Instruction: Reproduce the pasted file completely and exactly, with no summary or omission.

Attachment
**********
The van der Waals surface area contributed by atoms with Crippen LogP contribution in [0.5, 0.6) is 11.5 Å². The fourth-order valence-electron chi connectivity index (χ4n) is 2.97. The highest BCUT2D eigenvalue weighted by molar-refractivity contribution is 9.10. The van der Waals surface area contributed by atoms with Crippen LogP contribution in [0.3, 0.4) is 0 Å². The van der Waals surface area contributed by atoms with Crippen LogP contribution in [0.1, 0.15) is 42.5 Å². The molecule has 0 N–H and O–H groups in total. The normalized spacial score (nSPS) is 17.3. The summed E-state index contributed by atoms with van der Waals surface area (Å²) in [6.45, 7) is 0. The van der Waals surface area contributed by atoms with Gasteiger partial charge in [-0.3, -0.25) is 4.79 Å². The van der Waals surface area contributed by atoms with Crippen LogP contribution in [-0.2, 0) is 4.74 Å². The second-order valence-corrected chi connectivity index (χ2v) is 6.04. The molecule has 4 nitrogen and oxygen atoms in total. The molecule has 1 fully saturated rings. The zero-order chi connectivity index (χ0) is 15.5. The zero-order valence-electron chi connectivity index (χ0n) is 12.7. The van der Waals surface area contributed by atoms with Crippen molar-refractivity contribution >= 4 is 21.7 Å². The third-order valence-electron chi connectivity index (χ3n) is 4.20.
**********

The van der Waals surface area contributed by atoms with Crippen LogP contribution in [0.5, 0.6) is 11.5 Å². The fourth-order valence-electron chi connectivity index (χ4n) is 2.97. The highest BCUT2D eigenvalue weighted by molar-refractivity contribution is 9.10. The van der Waals surface area contributed by atoms with Crippen LogP contribution in [0.3, 0.4) is 0 Å². The van der Waals surface area contributed by atoms with Crippen LogP contribution in [0.1, 0.15) is 42.5 Å². The molecule has 0 N–H and O–H groups in total. The normalized spacial score (nSPS) is 17.3. The summed E-state index contributed by atoms with van der Waals surface area (Å²) in [6.45, 7) is 0. The van der Waals surface area contributed by atoms with Gasteiger partial charge in [-0.3, -0.25) is 4.79 Å². The van der Waals surface area contributed by atoms with Crippen LogP contribution in [-0.2, 0) is 4.74 Å². The second-order valence-corrected chi connectivity index (χ2v) is 6.04. The molecule has 4 nitrogen and oxygen atoms in total. The molecule has 1 fully saturated rings. The zero-order chi connectivity index (χ0) is 15.5. The zero-order valence-electron chi connectivity index (χ0n) is 12.7. The van der Waals surface area contributed by atoms with Crippen molar-refractivity contribution >= 4 is 21.7 Å². The third-order valence-electron chi connectivity index (χ3n) is 4.20.